washington, dc

The Democratic Strategist

Political Strategy for a Permanent Democratic Majority

Rand Paul’s Double Flip-Flop on Border Fences

John McCain has gotten a blast of richly-deserved negative coverage recently about his flip-flop on immigration policy, which put him squarely in the camp of the bashers of undocumented workers. But McCain will have a ways to go to top KY Senatorial candidate Rand Paul, who has just accomplished a rare double flip-flop on an important immigration issue.
Sam Stein’s Huffpo post, “Rand Paul’s Border Fence: Candidate Does Full 180, Now Supports Physical Fence” explains it thusly:

Rand Paul’s Senate campaign has clarified yet again the Kentucky Republican’s position on how to stem illegal immigration, this time fully embracing a proposal he once criticized: the construction of a physical fence along the border.
In an email statement to the Huffington Post, Paul’s chief spokesman also insisted that Paul does not, as he has stated previously and on his own campaign website, support building an underground electrical fence along the border…Several weeks ago, the Huffington Post reported that Paul had been championing an underground electrical fence as a way to detect border crossings (law enforcement officials stationed with helicopters at nearby stations would then detain those coming into the country illegally). Senate Republicans copped to having never heard of such an idea. Libertarian immigration experts openly criticized the cost and draconian nature of the proposal.
Since then, Paul’s camp has insisted that the underground electrical fence was simply an erroneous item on the campaign website, not something that the Tea Party backed candidate actually supports. But there is clear video evidence of Paul advocating the proposal on the campaign trail. In fact, in the same video in which Paul touts building a fence underground, he also talks disparagingly about the symbolism of building an above-ground structure dividing the United States and Mexico — the very proposal his campaign is now embracing.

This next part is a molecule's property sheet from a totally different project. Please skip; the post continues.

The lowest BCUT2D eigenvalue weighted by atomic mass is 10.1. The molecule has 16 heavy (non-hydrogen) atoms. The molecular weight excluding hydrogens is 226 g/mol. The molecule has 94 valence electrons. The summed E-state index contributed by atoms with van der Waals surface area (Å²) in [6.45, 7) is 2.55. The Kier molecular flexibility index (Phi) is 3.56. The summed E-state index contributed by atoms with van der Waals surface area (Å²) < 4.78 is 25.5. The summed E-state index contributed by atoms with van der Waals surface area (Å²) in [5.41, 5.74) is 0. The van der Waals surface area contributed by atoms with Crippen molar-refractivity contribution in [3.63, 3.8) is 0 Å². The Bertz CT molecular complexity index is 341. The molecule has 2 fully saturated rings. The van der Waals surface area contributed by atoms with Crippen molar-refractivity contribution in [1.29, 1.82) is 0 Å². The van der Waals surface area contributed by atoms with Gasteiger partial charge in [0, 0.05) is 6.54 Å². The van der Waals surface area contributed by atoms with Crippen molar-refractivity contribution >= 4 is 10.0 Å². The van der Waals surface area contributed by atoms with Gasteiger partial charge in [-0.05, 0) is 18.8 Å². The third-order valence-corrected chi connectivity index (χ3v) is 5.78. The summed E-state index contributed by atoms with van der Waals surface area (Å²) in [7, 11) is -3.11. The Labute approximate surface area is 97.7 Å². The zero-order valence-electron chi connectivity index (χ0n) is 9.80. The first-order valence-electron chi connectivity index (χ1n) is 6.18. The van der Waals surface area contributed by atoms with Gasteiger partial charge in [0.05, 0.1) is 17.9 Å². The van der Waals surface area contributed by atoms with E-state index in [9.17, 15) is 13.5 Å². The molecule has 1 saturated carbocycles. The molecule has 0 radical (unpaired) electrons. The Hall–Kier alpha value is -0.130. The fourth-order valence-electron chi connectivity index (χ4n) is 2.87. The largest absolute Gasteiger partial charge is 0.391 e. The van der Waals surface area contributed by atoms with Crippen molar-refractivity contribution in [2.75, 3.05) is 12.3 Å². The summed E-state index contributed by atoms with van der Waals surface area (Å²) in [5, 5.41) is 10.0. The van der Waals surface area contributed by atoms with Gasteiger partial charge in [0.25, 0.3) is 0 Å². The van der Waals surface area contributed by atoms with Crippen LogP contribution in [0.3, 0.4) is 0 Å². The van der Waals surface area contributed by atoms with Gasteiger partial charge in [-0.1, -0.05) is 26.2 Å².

Here is what Paul actually said in May 2009 (video here):

“I don’t like the symbolism of a 15-foot fence going the whole border. It’s extraordinarily expensive, and it reminds me of the Berlin Wall which was built to keep people in and from fleeing to the West,” Paul said. “I think you could actually put in an electronic fence under the whole border for probably $10 or $15 million, which sounds like a lot to us but that’s peanuts. And you could probably have helicopter stations in maybe five different locations, and I think you could have any breach of the border could be stopped at any point and we send them back.”

You see, he was against the above-ground electrified fence he now supports. But he was for the underground electrified fence he now opposes. Is that clear?
Apparently Kentuckians are starting to get it, and perhaps understand why even the dean of conservative columnists, George Will has described Paul as a “frivolous” candidate. For Dems, the latest poll is encouraging. As TPM’s Eric Kleefield reports:

The new survey of the Kentucky Senate race by Public Policy Polling (D) shows a tied race in this red state, where Republican nominee Rand Paul and Democratic state Attorney General Jack Conway are competing for the seat of retiring GOP Sen. Jim Bunning. Furthermore, it’s quite possible that the negative coverage of Paul’s past opposition to the Civil Rights Act may have done him some damage.
The poll has Paul and Conway tied up at 43%-43%…The poll finds Paul with a favorable rating of only 34%, with 42% unfavorable, compared to Conway’s rating at 31%-29%.

Sure, Kentucky is a red state. But Attorney General Jack Conway, the Democratic nominee, is playing a strong hand, while Paul, who also stood up for BP, is rapidly positioning himself to be the GOP’s poster boy for ‘Saturday Night Live’ ridicule in this cycle. This Senate seat is looking increasingly like the Dems’ best shot at a pick-up.

Leave a Reply

Your email address will not be published.

This site is protected by reCAPTCHA and the Google Privacy Policy and Terms of Service apply.